The Big Hack (part 1: coating)

2

Comments

  • Looks like I'm late to the party on the thread. @Zwytechhacker, I would suggest NOT trying this out on anyone or yourself. My reasoning is that you want to cut off skin then poke holes in the exposed inerds underneath. You are begging for some type of infection, no matter how sterile you try to be. As soon as you grant any microbes access past the skin, things can get real nasty real quick, especially with your immune system busy trying to deal with all of the foreign material of the implant.

    The whole scarification thing is a grim process too. I'm all for body mods, but knowing what I know about the bacteria that live all around, I'm very happy keeping my skin-meats intact. When professionals build devices, they try to keep anything sticking out above the skin to a minimum because it is near impossible to keep the area from getting an infection. Even something as simple as an IV has the potential to get infected under the right circumstances.


  • edited November 2016
    Hey y'all I'm working on the next part which is nothing big (haven't had the time) but hey it's an update here's a picture of an unfinished infographic for the next part
    image
  • edited November 2016
     Would you mind explaining this image?

     Do you intend to have this implant wrap around your wrist under your skin?
  • The implant becomes the skin, and yes it is where your wrist would be
  • Whoa whoa whoa, slow down comrade that tech does not exist yet. I also think that you will have issues getting someone to do it. As well has prevent infection. Do you have a 3D printer, you should prototype with out cutting flesh. Lastly I am still not clear on what exactly this is; what are your goals?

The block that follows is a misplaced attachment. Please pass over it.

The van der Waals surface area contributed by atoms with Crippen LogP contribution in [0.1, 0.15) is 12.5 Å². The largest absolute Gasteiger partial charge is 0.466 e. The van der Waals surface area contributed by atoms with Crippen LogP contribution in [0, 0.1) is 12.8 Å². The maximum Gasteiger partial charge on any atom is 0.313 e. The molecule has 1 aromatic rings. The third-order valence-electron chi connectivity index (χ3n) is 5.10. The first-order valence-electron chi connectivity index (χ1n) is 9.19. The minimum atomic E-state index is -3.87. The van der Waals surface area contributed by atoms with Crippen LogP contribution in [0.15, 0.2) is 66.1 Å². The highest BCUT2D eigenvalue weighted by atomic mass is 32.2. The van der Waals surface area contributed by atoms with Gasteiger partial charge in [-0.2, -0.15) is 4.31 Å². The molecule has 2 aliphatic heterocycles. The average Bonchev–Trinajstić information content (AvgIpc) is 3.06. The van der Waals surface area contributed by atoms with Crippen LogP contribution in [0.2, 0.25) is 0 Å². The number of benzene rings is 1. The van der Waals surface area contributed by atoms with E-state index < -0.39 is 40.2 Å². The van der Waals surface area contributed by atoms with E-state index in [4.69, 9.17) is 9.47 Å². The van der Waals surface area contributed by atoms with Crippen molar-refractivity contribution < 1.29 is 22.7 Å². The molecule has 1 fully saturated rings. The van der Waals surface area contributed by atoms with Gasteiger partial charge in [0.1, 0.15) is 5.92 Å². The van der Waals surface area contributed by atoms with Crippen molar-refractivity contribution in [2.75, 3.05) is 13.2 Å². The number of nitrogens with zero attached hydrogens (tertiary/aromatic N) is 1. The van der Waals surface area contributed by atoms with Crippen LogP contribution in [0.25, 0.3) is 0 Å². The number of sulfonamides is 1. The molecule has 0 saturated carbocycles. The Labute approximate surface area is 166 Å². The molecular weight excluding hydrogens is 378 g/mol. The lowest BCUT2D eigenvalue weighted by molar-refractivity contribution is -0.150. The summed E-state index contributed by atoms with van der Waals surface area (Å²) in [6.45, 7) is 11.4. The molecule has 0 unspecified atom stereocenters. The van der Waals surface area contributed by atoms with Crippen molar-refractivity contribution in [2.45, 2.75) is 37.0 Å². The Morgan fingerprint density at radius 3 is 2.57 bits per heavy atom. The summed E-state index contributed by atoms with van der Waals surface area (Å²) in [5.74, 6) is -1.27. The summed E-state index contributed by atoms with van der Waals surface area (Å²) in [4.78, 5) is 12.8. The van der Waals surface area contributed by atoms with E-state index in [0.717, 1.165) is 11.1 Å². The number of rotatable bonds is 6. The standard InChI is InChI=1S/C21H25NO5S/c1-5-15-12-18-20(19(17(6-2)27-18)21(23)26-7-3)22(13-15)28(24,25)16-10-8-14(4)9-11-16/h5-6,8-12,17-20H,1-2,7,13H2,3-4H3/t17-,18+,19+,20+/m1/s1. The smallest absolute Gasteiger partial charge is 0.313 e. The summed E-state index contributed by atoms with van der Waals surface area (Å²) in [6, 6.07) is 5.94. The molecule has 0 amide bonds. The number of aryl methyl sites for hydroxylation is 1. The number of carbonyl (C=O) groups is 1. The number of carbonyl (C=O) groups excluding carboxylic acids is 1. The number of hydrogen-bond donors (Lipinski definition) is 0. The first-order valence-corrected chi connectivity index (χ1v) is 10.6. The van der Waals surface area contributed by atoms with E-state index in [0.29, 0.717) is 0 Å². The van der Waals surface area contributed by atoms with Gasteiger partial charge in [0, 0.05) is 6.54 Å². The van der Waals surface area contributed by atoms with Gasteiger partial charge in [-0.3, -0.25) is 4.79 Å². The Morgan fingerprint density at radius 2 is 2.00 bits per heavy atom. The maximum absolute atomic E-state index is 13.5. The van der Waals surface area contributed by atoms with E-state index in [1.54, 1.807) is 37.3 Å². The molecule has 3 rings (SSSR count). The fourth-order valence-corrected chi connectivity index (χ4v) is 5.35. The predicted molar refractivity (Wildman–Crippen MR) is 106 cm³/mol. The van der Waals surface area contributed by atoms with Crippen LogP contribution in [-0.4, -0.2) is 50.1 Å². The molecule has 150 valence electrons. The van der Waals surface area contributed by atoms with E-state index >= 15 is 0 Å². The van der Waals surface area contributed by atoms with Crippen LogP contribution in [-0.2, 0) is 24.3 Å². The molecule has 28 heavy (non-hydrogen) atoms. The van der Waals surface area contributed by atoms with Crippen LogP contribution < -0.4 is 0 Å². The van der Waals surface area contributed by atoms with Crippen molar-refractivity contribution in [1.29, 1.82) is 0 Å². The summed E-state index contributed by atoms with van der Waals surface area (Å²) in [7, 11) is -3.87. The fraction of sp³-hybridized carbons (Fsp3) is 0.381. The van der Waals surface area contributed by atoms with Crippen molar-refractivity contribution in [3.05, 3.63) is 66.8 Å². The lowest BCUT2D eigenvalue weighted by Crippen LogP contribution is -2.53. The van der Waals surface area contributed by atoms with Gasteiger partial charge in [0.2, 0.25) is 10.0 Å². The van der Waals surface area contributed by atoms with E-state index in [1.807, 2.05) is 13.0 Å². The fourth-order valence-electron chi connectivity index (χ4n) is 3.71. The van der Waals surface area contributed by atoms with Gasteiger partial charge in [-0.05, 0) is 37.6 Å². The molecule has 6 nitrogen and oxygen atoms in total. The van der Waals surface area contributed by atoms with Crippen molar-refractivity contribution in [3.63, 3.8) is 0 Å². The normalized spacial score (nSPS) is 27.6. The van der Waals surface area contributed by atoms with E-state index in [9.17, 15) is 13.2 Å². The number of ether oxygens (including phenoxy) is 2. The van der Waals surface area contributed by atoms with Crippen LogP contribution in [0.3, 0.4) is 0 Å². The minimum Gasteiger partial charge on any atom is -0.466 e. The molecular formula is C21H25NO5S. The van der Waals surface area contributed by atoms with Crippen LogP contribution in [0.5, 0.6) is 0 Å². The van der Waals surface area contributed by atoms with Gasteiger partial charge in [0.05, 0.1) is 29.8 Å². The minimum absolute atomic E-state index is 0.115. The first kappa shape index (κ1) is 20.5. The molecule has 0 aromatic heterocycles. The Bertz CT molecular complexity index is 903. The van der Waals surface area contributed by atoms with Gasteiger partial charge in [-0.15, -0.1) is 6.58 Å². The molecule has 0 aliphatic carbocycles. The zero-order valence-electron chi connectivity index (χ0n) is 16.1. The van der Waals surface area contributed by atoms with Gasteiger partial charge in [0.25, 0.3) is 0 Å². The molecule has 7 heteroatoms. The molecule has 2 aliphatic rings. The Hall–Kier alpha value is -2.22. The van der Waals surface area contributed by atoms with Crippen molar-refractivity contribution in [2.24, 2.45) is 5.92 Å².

• edited November 2016
    Roma wasn't built in a day. I would recommend performing some smaller scale experiments first. Research a little bit into electronic design a too. Send me a PM if you want some help on that side of things.
  • if you are covering that much tissue away from the skin do you know about how the blood-flow will work? You might not want a large patch of skin separated away from the skin as you might have issues with the skin dying. You also probably don't want a closed loop like you have images of. Because what if you have muscle growth and the device would for sure cause issues right? You might want the entire thing to be more of a mesh and wire things together instead of a solid (even flexible) substrate.
  • I'm confused as to the point of this... do you have anything else other then a sketch like what the functionality is?
  • edited November 2016
    >The implant becomes the skin

    Guys, it's simple.  The implant becomes the skin.  It's that easy.  If you dont like new ideas then this isn't the forum for you all.  Jeez. 

    Personally I think it's a great idea, add me to the sign up list OP cause I definitely want to get in on the ground floor with this project.  I've got the raising platform and retractable roof, and we can meet during a thunderstorm to install it.  Just don't forget to bring the xacto knife, vodka, and a blowtorch.
  • edited November 2016
    @ightden, I only have rum. Will that work?

    @Zwytechhacker, you should see if you can model this in CAD so that we can all get a better idea of what the final product may look like. Also, what is that little squiggly rectangle bit with the eye and the papery foldy looking bits at the bottom?
  • Tissue necrosis would almost be guaranteed unless you incorporated a way for the skin to remain in contact with its blood supply.  This would not only cut off blood and oxygen flow but also create an internal pressure that will lead to ulcers, and ulcers + limited perfusion --> necrosis.

    image